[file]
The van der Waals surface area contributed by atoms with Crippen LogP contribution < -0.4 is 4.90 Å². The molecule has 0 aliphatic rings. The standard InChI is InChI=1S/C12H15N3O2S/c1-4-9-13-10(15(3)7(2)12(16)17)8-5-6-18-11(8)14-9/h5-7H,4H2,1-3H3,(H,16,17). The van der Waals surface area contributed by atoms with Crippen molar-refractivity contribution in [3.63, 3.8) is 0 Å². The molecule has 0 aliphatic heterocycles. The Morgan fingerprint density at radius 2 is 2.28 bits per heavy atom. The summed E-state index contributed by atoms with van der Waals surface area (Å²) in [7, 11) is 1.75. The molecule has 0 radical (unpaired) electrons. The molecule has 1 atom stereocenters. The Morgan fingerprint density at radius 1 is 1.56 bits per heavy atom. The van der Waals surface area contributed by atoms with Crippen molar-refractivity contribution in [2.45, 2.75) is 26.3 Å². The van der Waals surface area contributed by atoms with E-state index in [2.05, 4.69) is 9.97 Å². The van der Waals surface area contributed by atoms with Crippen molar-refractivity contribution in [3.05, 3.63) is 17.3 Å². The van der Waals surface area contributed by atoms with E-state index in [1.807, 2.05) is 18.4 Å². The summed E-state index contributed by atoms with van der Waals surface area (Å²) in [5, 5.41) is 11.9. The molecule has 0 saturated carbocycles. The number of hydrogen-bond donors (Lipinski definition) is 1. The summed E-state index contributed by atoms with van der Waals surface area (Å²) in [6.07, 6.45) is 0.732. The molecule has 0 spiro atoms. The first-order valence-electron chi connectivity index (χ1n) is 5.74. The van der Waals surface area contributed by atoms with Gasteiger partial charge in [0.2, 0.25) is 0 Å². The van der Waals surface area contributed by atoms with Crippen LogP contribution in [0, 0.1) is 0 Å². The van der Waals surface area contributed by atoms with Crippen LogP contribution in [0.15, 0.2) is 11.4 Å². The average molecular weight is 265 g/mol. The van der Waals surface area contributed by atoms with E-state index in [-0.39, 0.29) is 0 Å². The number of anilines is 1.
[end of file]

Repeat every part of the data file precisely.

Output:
The van der Waals surface area contributed by atoms with Crippen LogP contribution < -0.4 is 4.90 Å². The molecule has 0 aliphatic rings. The standard InChI is InChI=1S/C12H15N3O2S/c1-4-9-13-10(15(3)7(2)12(16)17)8-5-6-18-11(8)14-9/h5-7H,4H2,1-3H3,(H,16,17). The van der Waals surface area contributed by atoms with Crippen molar-refractivity contribution in [3.63, 3.8) is 0 Å². The molecule has 0 aliphatic heterocycles. The Morgan fingerprint density at radius 2 is 2.28 bits per heavy atom. The summed E-state index contributed by atoms with van der Waals surface area (Å²) in [7, 11) is 1.75. The molecule has 0 radical (unpaired) electrons. The molecule has 1 atom stereocenters. The Morgan fingerprint density at radius 1 is 1.56 bits per heavy atom. The van der Waals surface area contributed by atoms with Crippen molar-refractivity contribution in [2.45, 2.75) is 26.3 Å². The van der Waals surface area contributed by atoms with E-state index in [2.05, 4.69) is 9.97 Å². The van der Waals surface area contributed by atoms with Crippen molar-refractivity contribution in [3.05, 3.63) is 17.3 Å². The van der Waals surface area contributed by atoms with E-state index in [1.807, 2.05) is 18.4 Å². The summed E-state index contributed by atoms with van der Waals surface area (Å²) in [5, 5.41) is 11.9. The molecule has 0 saturated carbocycles. The number of hydrogen-bond donors (Lipinski definition) is 1. The summed E-state index contributed by atoms with van der Waals surface area (Å²) in [6.07, 6.45) is 0.732. The molecule has 0 spiro atoms. The first-order valence-electron chi connectivity index (χ1n) is 5.74. The van der Waals surface area contributed by atoms with Gasteiger partial charge in [0.2, 0.25) is 0 Å². The van der Waals surface area contributed by atoms with Crippen LogP contribution in [0, 0.1) is 0 Å². The van der Waals surface area contributed by atoms with Crippen LogP contribution in [0.15, 0.2) is 11.4 Å². The average molecular weight is 265 g/mol. The van der Waals surface area contributed by atoms with E-state index in [-0.39, 0.29) is 0 Å². The number of anilines is 1.